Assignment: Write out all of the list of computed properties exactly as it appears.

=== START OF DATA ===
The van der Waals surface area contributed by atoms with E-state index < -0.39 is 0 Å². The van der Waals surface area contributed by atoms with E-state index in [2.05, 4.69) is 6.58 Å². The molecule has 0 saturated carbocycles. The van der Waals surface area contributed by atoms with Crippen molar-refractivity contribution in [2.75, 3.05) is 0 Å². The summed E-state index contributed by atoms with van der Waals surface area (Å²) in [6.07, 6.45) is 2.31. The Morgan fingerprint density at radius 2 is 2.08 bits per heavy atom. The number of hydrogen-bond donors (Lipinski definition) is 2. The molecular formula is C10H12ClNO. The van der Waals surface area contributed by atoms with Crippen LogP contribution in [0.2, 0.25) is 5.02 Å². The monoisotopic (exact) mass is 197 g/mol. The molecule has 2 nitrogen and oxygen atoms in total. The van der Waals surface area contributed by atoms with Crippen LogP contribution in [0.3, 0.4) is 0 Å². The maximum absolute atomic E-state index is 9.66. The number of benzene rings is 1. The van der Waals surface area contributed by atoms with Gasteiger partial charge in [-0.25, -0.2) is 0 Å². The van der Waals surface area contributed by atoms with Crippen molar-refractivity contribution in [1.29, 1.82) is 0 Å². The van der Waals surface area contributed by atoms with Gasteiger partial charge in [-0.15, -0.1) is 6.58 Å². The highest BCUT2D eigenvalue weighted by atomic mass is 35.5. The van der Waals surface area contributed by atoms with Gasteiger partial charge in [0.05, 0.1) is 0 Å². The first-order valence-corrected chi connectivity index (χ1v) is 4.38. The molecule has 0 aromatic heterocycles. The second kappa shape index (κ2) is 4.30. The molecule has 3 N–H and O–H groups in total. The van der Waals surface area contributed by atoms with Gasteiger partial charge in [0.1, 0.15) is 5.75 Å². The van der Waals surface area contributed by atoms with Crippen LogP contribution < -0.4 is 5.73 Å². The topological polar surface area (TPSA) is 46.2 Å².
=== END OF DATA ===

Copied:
The van der Waals surface area contributed by atoms with E-state index < -0.39 is 0 Å². The van der Waals surface area contributed by atoms with E-state index in [2.05, 4.69) is 6.58 Å². The molecule has 0 saturated carbocycles. The van der Waals surface area contributed by atoms with Crippen molar-refractivity contribution in [2.75, 3.05) is 0 Å². The summed E-state index contributed by atoms with van der Waals surface area (Å²) in [6.07, 6.45) is 2.31. The Morgan fingerprint density at radius 2 is 2.08 bits per heavy atom. The number of hydrogen-bond donors (Lipinski definition) is 2. The molecular formula is C10H12ClNO. The van der Waals surface area contributed by atoms with Crippen LogP contribution in [0.2, 0.25) is 5.02 Å². The monoisotopic (exact) mass is 197 g/mol. The molecule has 2 nitrogen and oxygen atoms in total. The van der Waals surface area contributed by atoms with Crippen LogP contribution in [0.3, 0.4) is 0 Å². The maximum absolute atomic E-state index is 9.66. The number of benzene rings is 1. The van der Waals surface area contributed by atoms with Gasteiger partial charge in [-0.25, -0.2) is 0 Å². The van der Waals surface area contributed by atoms with Crippen molar-refractivity contribution in [1.29, 1.82) is 0 Å². The van der Waals surface area contributed by atoms with Gasteiger partial charge in [-0.15, -0.1) is 6.58 Å². The highest BCUT2D eigenvalue weighted by atomic mass is 35.5. The van der Waals surface area contributed by atoms with Gasteiger partial charge in [0.05, 0.1) is 0 Å². The first-order valence-corrected chi connectivity index (χ1v) is 4.38. The molecule has 0 aromatic heterocycles. The second kappa shape index (κ2) is 4.30. The molecule has 3 N–H and O–H groups in total. The van der Waals surface area contributed by atoms with Gasteiger partial charge in [0.1, 0.15) is 5.75 Å². The van der Waals surface area contributed by atoms with Crippen LogP contribution < -0.4 is 5.73 Å². The topological polar surface area (TPSA) is 46.2 Å².